Jen Schultz 26:09
there have been so many times like that, to be really frank with you, there have been? Oh, um, you know, I'm going to share one that's actually somewhat recent, it was end of last year, beginning of this year, I had a client, and they're sort of like two things that come together. So I had a client curse me out on the phone, and scream and yell at me. And I'd never had that happen before. And I felt that I handled the situation well, and as calmly as possible. And then after this situation, there was a another connection with this person. And this person told me that my business was a scam. And then I share that, because what I've had to learn and practice, and the only way to learn is to go through times like this, is that this actually was not a personal attack on me. And it was not a personal attack on my business. The moment that I got off of both of those calls with this person, my heart was racing, I was shaking and sweating, because I couldn't believe what had just transpired. And I'm sure I cried. It didn't last that long, though. Because then I was able to come back from it and kind of go, okay, knowing the work I've done with this person. Does this sort of make sense? And it was like, Yes, actually, I remembered our very first connection. And something felt a little bit off. And I probably didn't follow my intuition. 100%. And I continued to work with this person regardless, and this has anything to do with me, no, this is this person's stuff. Because chances are, if they spoke that way, to me, they're doing it in other areas of their life. And I just happened to be the one to receive it, because they didn't like what they were getting. And the interesting thing about this work is that it's going to make you uncomfortable. I coach I teach and I educate not to I don't know what the word is like not to make everything seem like it's all rainbows and sunshine.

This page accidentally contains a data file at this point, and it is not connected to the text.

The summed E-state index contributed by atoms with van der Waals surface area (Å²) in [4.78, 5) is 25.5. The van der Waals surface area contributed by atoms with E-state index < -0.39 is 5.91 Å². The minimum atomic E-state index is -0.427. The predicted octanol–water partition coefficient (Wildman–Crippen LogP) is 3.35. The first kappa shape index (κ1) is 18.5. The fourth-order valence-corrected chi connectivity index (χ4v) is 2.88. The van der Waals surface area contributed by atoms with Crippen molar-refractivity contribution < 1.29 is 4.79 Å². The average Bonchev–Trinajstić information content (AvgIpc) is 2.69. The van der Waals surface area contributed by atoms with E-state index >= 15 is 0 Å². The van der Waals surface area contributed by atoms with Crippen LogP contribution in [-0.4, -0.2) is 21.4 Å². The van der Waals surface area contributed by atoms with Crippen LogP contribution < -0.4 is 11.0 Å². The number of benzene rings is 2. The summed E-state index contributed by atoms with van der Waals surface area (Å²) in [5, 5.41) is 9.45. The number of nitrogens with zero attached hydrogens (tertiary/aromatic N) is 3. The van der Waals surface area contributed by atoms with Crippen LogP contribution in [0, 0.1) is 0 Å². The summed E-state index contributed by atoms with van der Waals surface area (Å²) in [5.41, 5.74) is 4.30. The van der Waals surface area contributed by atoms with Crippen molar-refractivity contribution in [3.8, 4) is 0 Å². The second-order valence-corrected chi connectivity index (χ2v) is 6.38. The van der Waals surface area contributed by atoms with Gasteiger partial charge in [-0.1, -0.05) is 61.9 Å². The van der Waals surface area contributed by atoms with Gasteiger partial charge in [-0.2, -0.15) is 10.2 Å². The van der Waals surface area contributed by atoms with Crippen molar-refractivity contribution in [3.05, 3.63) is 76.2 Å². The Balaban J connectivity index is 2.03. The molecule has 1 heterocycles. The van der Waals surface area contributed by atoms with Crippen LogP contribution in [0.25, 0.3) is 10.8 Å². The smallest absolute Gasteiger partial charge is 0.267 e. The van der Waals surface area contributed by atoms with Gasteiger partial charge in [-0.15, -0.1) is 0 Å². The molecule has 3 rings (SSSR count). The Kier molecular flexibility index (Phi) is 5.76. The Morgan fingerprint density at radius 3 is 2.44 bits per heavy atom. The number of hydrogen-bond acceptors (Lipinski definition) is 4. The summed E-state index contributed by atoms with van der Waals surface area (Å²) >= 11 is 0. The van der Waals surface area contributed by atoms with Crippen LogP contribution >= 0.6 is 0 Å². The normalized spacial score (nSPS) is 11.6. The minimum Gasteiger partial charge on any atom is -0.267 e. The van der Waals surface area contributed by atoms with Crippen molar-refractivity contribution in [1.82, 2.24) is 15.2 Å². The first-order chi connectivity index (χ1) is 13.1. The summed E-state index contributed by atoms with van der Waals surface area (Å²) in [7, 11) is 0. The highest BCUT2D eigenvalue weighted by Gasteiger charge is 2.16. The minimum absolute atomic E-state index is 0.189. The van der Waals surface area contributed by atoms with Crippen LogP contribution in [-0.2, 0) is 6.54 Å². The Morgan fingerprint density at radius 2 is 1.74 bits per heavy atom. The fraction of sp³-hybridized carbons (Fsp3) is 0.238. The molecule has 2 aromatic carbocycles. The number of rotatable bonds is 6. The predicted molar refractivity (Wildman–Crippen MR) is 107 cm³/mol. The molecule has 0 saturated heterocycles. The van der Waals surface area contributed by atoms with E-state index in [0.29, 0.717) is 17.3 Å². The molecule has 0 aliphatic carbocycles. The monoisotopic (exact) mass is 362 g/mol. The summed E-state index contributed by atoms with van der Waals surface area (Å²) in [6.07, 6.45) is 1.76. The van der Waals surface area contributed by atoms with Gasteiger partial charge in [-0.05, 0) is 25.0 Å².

Paula Shepherd 28:40
You're not coddling people. No,
Jen Schultz 28:43
I always, I always look at making my delivery, when I'm sharing something that I see in the in the in the nicest, nicest guy to work with think of like the nicest way possible. But really letting that person know is like, Hey, I'm taking a stand for you. This is what I see. These are the steps I'm seeing you need to take, are you willing to do this? And and again, with with this person, there really wasn't a willingness. It ended up transpiring this way. When you go into business, you don't think anything like Well, for me, I never thought anything like that would happen. But I stuck to what I knew was the truth. And what I knew was right to do.
Paula Shepherd 29:29
I think that is it right there is there's those moments where you know, all that stuff that you mentioned before all the imposter syndrome. I'm not meant for this. And it's like that band aid gets ripped off and all of a sudden you're like, Well, maybe maybe all those things are true. And you have to talk yourself off the ledge and I think after years of being in business, you have the ability to not let that cripple you because you can say okay, what part of this is mine? What am I hearing here? What could I have done better? And then what It maybe it maybe it was maybe I should have listened to my intuition and not taking that client. We've all been there.
Jen Schultz 30:05